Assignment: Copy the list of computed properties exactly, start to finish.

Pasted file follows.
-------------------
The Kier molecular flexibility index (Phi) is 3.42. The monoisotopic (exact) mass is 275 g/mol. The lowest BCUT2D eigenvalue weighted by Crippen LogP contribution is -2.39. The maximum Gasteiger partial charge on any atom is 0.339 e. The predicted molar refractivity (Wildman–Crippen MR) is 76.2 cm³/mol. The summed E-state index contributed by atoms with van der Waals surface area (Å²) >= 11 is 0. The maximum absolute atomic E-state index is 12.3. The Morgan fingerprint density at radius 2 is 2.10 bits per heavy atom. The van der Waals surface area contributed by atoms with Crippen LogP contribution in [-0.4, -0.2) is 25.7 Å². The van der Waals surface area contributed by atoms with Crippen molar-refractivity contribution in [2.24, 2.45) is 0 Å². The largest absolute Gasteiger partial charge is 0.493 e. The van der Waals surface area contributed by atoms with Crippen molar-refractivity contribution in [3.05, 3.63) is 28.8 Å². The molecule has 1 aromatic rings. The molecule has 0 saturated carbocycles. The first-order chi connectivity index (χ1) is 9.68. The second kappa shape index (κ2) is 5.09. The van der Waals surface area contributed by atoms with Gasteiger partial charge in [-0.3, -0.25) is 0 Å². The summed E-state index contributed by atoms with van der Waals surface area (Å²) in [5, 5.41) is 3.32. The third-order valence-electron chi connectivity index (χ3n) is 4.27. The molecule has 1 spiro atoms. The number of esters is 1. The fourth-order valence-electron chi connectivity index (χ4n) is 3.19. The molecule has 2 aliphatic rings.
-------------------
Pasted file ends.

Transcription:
The Kier molecular flexibility index (Phi) is 3.42. The monoisotopic (exact) mass is 275 g/mol. The lowest BCUT2D eigenvalue weighted by Crippen LogP contribution is -2.39. The maximum Gasteiger partial charge on any atom is 0.339 e. The predicted molar refractivity (Wildman–Crippen MR) is 76.2 cm³/mol. The summed E-state index contributed by atoms with van der Waals surface area (Å²) >= 11 is 0. The maximum absolute atomic E-state index is 12.3. The Morgan fingerprint density at radius 2 is 2.10 bits per heavy atom. The van der Waals surface area contributed by atoms with Crippen LogP contribution in [-0.4, -0.2) is 25.7 Å². The van der Waals surface area contributed by atoms with Crippen molar-refractivity contribution in [2.24, 2.45) is 0 Å². The largest absolute Gasteiger partial charge is 0.493 e. The van der Waals surface area contributed by atoms with Crippen molar-refractivity contribution in [3.05, 3.63) is 28.8 Å². The molecule has 1 aromatic rings. The molecule has 0 saturated carbocycles. The first-order chi connectivity index (χ1) is 9.68. The second kappa shape index (κ2) is 5.09. The van der Waals surface area contributed by atoms with Gasteiger partial charge in [-0.3, -0.25) is 0 Å². The summed E-state index contributed by atoms with van der Waals surface area (Å²) in [5, 5.41) is 3.32. The third-order valence-electron chi connectivity index (χ3n) is 4.27. The molecule has 1 spiro atoms. The number of esters is 1. The fourth-order valence-electron chi connectivity index (χ4n) is 3.19. The molecule has 2 aliphatic rings.